home     authors     titles     dates     links     about

the man against the sky

30 august 2022

A vast tome of Edwin Arlington Robinson's poems has been with me for almost 40 years, and till now I have read in it very sparingly. For decades, I have known a handful of Robinson's poems closely and a few of them by heart, even as his life's work has spiraled into obscurity. When I was in middle school, we learned "Richard Cory" – the one that ends with Richard Cory putting a bullet through his head; imagine having middle-schoolers learn that. But Simon & Garfunkel used the poem as lyrics, and we also studied their song. My education was a weird mix of 1890s decadence and 1960s grooviness.

Robinson was just plain good with verse. He may not always have trained that skill on the best poetic ideas, but he adroitly used rhyme and meter as counterpoint to the prosody of natural spoken sentences. And he sensed the limits of such talent. "Old Trails":

He knew as well as I
That all the words of wise men who are skilled
At using them are not much to defy
What comes when memory meets the unfulfilled.

The Collected Poems starts with Robinson's 1916 collection The Man against the Sky, and thus with the poem "Flammonde," which from pride of place one guesses to be emblematic of Robinson's poetic self-image. Flammonde is all things to all men, a talent he flaunts in effortless fluency.

Why was it that his charm revealed
Somehow the surface of a shield?
What was it that we never caught?
What was he, and what was he not?
One might ask the same about Edwin Arlington Robinson. The best of his poems always seem to have a hollow center – I was about to say, like a dead tree, but at least a hollow tree once had a center, while Robinson's works often seem carefully built around something that was never there to begin with. "Stafford's Cabin" is a story that cannot be told, and in fact has no witness except one immemorial tree. The cabin is a place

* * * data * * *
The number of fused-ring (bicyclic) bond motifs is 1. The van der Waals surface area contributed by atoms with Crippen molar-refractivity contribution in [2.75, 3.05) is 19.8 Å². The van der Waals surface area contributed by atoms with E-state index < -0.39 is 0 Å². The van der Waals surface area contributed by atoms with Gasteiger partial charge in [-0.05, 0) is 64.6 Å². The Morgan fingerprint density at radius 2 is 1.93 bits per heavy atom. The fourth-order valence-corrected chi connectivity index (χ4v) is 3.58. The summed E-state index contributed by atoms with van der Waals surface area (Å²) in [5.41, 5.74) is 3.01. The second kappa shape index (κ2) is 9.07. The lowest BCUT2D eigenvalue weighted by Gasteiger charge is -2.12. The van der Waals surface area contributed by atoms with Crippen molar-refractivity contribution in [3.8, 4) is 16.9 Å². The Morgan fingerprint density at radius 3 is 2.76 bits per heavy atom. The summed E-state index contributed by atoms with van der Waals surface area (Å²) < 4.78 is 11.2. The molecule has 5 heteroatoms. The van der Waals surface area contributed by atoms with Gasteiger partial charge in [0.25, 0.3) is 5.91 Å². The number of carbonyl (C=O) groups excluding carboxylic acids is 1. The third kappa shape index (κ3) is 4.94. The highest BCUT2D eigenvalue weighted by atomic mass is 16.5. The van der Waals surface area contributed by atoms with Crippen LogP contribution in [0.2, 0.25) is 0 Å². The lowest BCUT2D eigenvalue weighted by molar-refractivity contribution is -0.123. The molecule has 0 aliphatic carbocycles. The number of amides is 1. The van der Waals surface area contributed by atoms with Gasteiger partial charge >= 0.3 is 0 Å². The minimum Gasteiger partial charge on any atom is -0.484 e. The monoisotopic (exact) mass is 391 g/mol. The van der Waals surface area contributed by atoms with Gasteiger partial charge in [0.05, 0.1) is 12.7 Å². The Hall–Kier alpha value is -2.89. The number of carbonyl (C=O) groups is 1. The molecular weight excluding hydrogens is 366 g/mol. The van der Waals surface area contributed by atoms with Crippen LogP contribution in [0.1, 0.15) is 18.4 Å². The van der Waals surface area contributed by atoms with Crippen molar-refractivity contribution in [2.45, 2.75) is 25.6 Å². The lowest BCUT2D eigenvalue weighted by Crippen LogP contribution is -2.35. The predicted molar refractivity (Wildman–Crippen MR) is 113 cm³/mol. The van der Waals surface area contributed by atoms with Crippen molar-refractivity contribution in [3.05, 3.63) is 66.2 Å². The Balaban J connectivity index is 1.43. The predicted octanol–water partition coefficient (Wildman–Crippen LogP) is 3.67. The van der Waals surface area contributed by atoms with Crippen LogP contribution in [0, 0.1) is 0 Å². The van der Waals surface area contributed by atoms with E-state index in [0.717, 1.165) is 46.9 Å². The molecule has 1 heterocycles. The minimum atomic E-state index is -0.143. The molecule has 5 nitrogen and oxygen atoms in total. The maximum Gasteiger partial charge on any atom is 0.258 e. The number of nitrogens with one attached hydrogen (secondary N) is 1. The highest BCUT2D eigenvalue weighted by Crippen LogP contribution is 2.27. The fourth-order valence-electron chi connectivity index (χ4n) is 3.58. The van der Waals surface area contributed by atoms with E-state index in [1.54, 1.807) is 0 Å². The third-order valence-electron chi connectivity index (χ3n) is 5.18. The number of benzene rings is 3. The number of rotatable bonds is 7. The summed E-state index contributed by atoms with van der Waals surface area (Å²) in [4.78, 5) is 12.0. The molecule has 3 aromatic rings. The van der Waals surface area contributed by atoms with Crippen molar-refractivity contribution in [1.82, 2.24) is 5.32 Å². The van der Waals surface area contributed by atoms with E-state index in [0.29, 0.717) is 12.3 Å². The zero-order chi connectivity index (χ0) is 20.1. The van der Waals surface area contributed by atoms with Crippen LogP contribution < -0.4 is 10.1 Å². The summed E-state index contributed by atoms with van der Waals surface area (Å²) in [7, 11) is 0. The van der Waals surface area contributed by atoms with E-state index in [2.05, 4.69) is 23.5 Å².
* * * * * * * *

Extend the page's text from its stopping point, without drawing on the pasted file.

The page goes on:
Deserted and told only by the tree that knows the most,
And overgrown with golden-rod as if there were no ghost.
A lot of Robinson's Man against the Sky poems are obscure, and exhibit the rhetorical trick of building up meaning out of obscurity itself. "Fragment," for instance – the very title is an example of this method – gives a house one can barely see, a woman known only by her name and hair color, an unnamed subject (not the speaker) who deals in paradoxes ("houses are built without hands"). The theme appears to be mutability and our knowledge of things around us as we and they change – but who's to say what the content really consists of?

I love the way that "Eros Turannos" refuses to specify a situation – a marriage, though it doesn't really even call it that – while capturing its nuances in such wonderful psychological depth. But "The Unforgiven," a similar poem, seems evasive to the point of coyness. It's a delicate balance: suggestiveness is a lovely aesthetic quality, but become too suggestive and you just end up with murk. "Bokardo," one of the longer poems in the volume, is a gnomic reproach to its addressee that I think gets too veiled and too far from its unspecified subject matter.

The long title poem in this collection comes last. "The Man against the Sky" is an abstract, free-rhyming poem loaded with sententious turns. It's written in the modal – the title Man "may" be this or "may" be that. He ends up being Everyman, assailed by every absurdity that confronts everyone. It is a long poem, a kind of anthology of aphorisms, and it ends in blankness. If "All comes to Nought," the speaker asks, "why live?"

'Twere sure but weaklings' vain distress
To suffer dungeons where so many doors
Will open on the cold eternal shores
That look sheer down
To the dark tideless floods of Nothingness
Where all who know may drown.
Well, no one ever described Edwin Arlington Robinson as light, bright, and lively.

Robinson, Edwin Arlington. The Man against the Sky. 1916. In Collected Poems. 1937. New York: Macmillan, 1966. 1-69.